Rose Namajunas was going to fight again. She just didn’t know when or where.
A UFC 249 bout against Jessica Andrade in Brooklyn would have been perfect, especially considering that the two biggest wins of her career over Joanna Jedrzejczyk took place in New York. But COVID-19 shut down the Big Apple.
Then the UFC 249 card got shifted to Las Vegas, but when the coronavirus claimed members of her family, Namajunas withdrew from the bout.
The former strawweight champion stayed in contact with the UFC, and while the idea of Fight Island was becoming a reality, she preferred to stay on home soil and that was apparently what the two sides agreed on until Namajunas picked up her Bible and came upon a passage in the Gospel of John.
“As long as it is day, we must do the works of him who sent me. Night is coming, when no one can work.”
“When I read that, it gave me goosebumps because that's pretty much what's going on right now,” she said. “Everything is opening back up, quarantine is slowing down, and then I got the opportunity to fight on Fight Island, whereas if I waited until Vegas, who knows what's gonna happen. Maybe that's when no man can work and when night comes. So I didn't want to wait. I just figured, f**k it, let's go to Fight Island.”
From quoting Jesus to “f**k it, let’s go to Fight Island” in the space of 30 seconds. If you were wondering why Namajunas is one of the most compelling figures in the fight game today, wonder no longer. It’s why fans have been waiting with bated breath for Namajunas to return after the loss of her title to Andrade in May 2019, and why they were concerned that maybe she had thrown her last punch in the Octagon back in Brazil.
But “Thug Rose” isn’t going anywhere. Not yet at least.
“I've basically given myself a time frame to accomplish more in my career,” she said. “I gave myself until I turn 30 to keep fighting, and it's just what I love to do. It’s one of the many things I love to do, so I definitely go through periods of hating it and I think I'm in the phase of loving it again. (Laughs) It's just cool to win a fight and to take all the training and work that you've put in and put it into practice and see it happen in front of your eyes. Ultimately, I think it makes me a better person, makes me more focused and disciplined, and there are so many things I can list, but basically, it's what I love to do.”
A quick look at the calendar before the panic sets in, and you realize that somehow, someway, the Milwaukee native is still only 28 years old. It’s an amazing fact considering the resume she has already put together in a pro MMA career that began in 2013. The two wins over Jedrzejczyk, previous victories over Michelle Waterson, Tecia Torres, Paige VanZant and Angela Hill, not to mention a 3-0 run on The Ultimate Fighter 20 that saw her defeat Alex Chambers, Joanne Calderwood and Randa Markos. Win or lose on Saturday, Namajunas’s status as one of the best strawweights ever is secure.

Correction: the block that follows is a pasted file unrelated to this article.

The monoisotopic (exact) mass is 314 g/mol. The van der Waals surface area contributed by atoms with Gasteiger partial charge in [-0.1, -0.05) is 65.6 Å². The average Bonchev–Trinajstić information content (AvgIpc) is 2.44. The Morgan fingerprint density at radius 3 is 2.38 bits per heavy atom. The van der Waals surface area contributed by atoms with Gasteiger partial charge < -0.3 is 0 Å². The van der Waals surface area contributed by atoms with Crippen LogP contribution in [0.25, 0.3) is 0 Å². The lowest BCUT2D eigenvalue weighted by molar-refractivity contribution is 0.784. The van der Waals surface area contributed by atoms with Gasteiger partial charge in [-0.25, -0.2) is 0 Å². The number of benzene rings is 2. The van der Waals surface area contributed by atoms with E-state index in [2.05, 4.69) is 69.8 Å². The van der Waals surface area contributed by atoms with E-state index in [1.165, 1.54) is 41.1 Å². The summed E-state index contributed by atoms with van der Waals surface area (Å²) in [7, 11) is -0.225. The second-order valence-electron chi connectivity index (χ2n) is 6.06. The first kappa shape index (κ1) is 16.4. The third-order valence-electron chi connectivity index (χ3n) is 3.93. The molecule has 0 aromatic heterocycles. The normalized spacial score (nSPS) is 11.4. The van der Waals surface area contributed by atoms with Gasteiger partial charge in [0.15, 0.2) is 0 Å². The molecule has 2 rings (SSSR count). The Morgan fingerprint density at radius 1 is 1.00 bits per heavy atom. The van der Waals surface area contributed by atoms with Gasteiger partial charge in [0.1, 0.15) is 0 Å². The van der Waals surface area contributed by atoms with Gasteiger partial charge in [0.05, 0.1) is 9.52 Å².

But there is Saturday night, and what happens on Fight Island will determine where she goes from here. Did the emphatic slam knockout at the hands of Andrade stay embedded in her psyche, or is she able to look back at the first round she had against the Brazilian as a sign of things to come at UFC 251?
“Of course, nobody wants to lose,” said Namajunas. “But I learned a lot from that (fight). I went through some different phases, pointing a finger everywhere else and then realizing that I was in control a lot of it and I f**ked up. And I took that responsibility and did something about it and was still kind of holding on to it in a weird and different way. At the point where I'm at now, I'm emotionally healed from all of that and yeah, it was embarrassing at the moment, but now it's just a thing of the past.”
In fact, when catching up to Namajunas at training camp in her adopted home state of Colorado, the focus was on the future, not the past, and she sounded as ready to go as ever.
“I’m doing really good, getting muscles,” she laughed. The only thing she hasn’t done over these unprecedented times is get down to the business of writing her book.
“I haven't written one page,” she said. “I love writing in my journal, so I've been keeping a journal this whole time, so maybe I'm just accumulating notes for later. I still think I'm in the middle of my book and living it daily. I gotta live out some more chapters first.”
The next chapter begins a nearly 24-hour trip away on Yas Island. And as heated as the first bout between Namajunas and Andrade was inside the Octagon, outside of it, there’s been nothing but class from both combatants for as long as they’ve been linked together for a pair of sanctioned fistfights. Then again, that’s always been the style for Andrade and Namajunas, who leave the fighting for fight night.
“If it wasn't truly genuine in my character then that would be difficult because I'd be acting, but it's really what's honestly in my heart,” Namajunas said. “I don't have to think about anything because I'm not making s**t up. I wear my emotions on my sleeve, I say how I feel and then I deal with the consequences. But at least I don't have a heavy heart because I'm trying to put on a front or act.”
There may be no more honest sport than one in which two athletes face each other in combat with no teammates to help them and only a referee to save them. No one is more acutely aware of this reality than Rose Namajunas, who also knows how much of a trip it is for people to reconcile that the young lady who plays Chopin with the skill of a master is the same one who will be punching Jessica Andrade in the face in a few days. So don’t be surprised that she can whip off Bible quotes and move right into her desire to go and compete on Fight Island.
“It makes sense to me,” she laughs.
And that’s all that matters.
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